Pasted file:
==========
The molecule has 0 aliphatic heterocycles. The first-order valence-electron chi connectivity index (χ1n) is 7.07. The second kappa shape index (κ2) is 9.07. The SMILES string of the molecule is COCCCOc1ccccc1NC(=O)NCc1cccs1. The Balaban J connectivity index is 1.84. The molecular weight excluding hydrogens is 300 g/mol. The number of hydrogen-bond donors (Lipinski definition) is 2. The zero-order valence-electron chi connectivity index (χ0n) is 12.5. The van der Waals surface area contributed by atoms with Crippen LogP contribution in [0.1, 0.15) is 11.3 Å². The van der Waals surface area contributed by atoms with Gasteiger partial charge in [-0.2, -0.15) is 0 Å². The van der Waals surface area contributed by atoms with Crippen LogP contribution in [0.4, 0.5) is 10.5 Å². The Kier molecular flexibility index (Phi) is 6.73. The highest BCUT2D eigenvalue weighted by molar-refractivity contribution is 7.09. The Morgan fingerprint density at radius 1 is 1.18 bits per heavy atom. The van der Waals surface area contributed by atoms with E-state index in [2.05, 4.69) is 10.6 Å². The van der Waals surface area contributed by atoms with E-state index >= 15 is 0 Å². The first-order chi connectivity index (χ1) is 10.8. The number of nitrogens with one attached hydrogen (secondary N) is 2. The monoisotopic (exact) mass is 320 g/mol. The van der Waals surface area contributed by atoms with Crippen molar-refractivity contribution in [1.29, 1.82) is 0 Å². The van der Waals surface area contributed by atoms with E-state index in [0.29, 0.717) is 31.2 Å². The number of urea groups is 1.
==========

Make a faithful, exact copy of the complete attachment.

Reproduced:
The molecule has 0 aliphatic heterocycles. The first-order valence-electron chi connectivity index (χ1n) is 7.07. The second kappa shape index (κ2) is 9.07. The SMILES string of the molecule is COCCCOc1ccccc1NC(=O)NCc1cccs1. The Balaban J connectivity index is 1.84. The molecular weight excluding hydrogens is 300 g/mol. The number of hydrogen-bond donors (Lipinski definition) is 2. The zero-order valence-electron chi connectivity index (χ0n) is 12.5. The van der Waals surface area contributed by atoms with Crippen LogP contribution in [0.1, 0.15) is 11.3 Å². The van der Waals surface area contributed by atoms with Gasteiger partial charge in [-0.2, -0.15) is 0 Å². The van der Waals surface area contributed by atoms with Crippen LogP contribution in [0.4, 0.5) is 10.5 Å². The Kier molecular flexibility index (Phi) is 6.73. The highest BCUT2D eigenvalue weighted by molar-refractivity contribution is 7.09. The Morgan fingerprint density at radius 1 is 1.18 bits per heavy atom. The van der Waals surface area contributed by atoms with E-state index in [2.05, 4.69) is 10.6 Å². The van der Waals surface area contributed by atoms with E-state index >= 15 is 0 Å². The first-order chi connectivity index (χ1) is 10.8. The number of nitrogens with one attached hydrogen (secondary N) is 2. The monoisotopic (exact) mass is 320 g/mol. The van der Waals surface area contributed by atoms with Crippen molar-refractivity contribution in [1.29, 1.82) is 0 Å². The van der Waals surface area contributed by atoms with E-state index in [0.29, 0.717) is 31.2 Å². The number of urea groups is 1.